Food and drug fraud is a global problem often affecting individuals in low-income regions and jeopardize the health and lives of their consumers.
Detecting counterfeit or adulterated drugs and foods will not only save money but lives as well. Current fraud/fake detecting technological methods are expensive, energy-intensive, and largely unavailable other needed regions. To address this issue, researchers at the University of California engineered a simple new technique that can detect fake drugs from a video taken as the sample undergoes a disturbance.
The technique is called "chronoprinting” and is similar to online photo tools used in image analysis algorithms for categorizing photos. Chronoprinting can inexpensively and accurately distinguish between pure samples from samples of inferior food and medicines—it is the unique connection between chemistry and computer science. Specifically, pure samples had a reliable chronoprint over multiple tests versus adulterated samples that produced different chronoprints.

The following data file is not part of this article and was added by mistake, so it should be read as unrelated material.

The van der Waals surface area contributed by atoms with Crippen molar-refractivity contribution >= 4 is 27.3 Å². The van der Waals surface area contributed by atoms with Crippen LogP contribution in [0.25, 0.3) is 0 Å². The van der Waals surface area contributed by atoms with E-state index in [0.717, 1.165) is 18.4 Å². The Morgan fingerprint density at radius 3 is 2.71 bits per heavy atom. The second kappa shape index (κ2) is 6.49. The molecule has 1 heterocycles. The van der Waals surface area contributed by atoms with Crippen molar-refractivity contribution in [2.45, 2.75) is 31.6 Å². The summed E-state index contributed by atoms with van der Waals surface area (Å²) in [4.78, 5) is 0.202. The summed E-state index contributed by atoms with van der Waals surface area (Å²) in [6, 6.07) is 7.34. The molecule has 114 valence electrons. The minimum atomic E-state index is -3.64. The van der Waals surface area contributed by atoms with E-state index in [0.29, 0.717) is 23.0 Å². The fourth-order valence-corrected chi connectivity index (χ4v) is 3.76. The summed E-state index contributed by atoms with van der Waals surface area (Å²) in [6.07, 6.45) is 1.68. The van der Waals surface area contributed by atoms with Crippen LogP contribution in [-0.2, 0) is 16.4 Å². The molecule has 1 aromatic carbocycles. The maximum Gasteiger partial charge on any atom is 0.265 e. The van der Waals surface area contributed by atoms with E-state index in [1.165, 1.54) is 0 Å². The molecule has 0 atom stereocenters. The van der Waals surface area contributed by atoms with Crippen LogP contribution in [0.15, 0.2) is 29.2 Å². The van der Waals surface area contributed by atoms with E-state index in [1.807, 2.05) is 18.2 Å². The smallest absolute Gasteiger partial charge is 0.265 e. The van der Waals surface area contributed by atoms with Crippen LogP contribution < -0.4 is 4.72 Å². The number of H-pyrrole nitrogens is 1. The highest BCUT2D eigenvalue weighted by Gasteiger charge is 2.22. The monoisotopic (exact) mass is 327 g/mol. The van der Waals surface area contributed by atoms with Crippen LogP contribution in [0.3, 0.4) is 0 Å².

"The significant visual differences between the samples were both unexpected and exciting, and with them being consistent we knew this could be a useful way to identify a wide range of samples," says doctoral student, Brittney McKenzie.
Findings of chronoprinting are presented in ACS Central Science and supported by grants from the National Science Foundation.
"By basically converting a chemical sample to an image, we can take advantage of all the different image analysis algorithms that computer scientists have developed," says William Grover, an assistant professor of bioengineering in UC Riverside's Marlan and Rosemary Bourns College of Engineering. "And as those algorithms get better, our ability to chemically identify a sample should get better, too."
Learn more about chronoprinting: